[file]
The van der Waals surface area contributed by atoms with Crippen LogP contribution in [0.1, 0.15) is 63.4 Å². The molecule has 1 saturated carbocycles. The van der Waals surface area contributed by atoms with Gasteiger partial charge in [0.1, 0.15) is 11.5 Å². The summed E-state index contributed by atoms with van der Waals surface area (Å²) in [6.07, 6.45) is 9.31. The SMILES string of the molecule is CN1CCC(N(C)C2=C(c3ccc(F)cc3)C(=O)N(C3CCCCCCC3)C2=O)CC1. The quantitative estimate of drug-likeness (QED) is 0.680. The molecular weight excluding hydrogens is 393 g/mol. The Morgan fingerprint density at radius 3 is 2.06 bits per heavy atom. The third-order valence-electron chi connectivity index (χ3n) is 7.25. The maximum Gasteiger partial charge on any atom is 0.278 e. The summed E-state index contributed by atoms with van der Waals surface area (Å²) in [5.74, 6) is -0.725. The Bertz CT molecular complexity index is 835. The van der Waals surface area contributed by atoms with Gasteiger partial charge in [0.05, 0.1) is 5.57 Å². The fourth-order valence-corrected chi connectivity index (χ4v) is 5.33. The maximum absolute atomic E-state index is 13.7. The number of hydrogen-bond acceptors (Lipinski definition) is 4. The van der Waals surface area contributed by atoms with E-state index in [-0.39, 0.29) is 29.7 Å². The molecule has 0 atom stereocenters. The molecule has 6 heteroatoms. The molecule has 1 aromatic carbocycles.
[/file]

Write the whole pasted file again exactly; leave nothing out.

The van der Waals surface area contributed by atoms with Crippen LogP contribution in [0.1, 0.15) is 63.4 Å². The molecule has 1 saturated carbocycles. The van der Waals surface area contributed by atoms with Gasteiger partial charge in [0.1, 0.15) is 11.5 Å². The summed E-state index contributed by atoms with van der Waals surface area (Å²) in [6.07, 6.45) is 9.31. The SMILES string of the molecule is CN1CCC(N(C)C2=C(c3ccc(F)cc3)C(=O)N(C3CCCCCCC3)C2=O)CC1. The quantitative estimate of drug-likeness (QED) is 0.680. The molecular weight excluding hydrogens is 393 g/mol. The Morgan fingerprint density at radius 3 is 2.06 bits per heavy atom. The third-order valence-electron chi connectivity index (χ3n) is 7.25. The maximum Gasteiger partial charge on any atom is 0.278 e. The summed E-state index contributed by atoms with van der Waals surface area (Å²) in [5.74, 6) is -0.725. The Bertz CT molecular complexity index is 835. The van der Waals surface area contributed by atoms with Gasteiger partial charge in [0.05, 0.1) is 5.57 Å². The fourth-order valence-corrected chi connectivity index (χ4v) is 5.33. The maximum absolute atomic E-state index is 13.7. The number of hydrogen-bond acceptors (Lipinski definition) is 4. The van der Waals surface area contributed by atoms with E-state index in [-0.39, 0.29) is 29.7 Å². The molecule has 0 atom stereocenters. The molecule has 6 heteroatoms. The molecule has 1 aromatic carbocycles.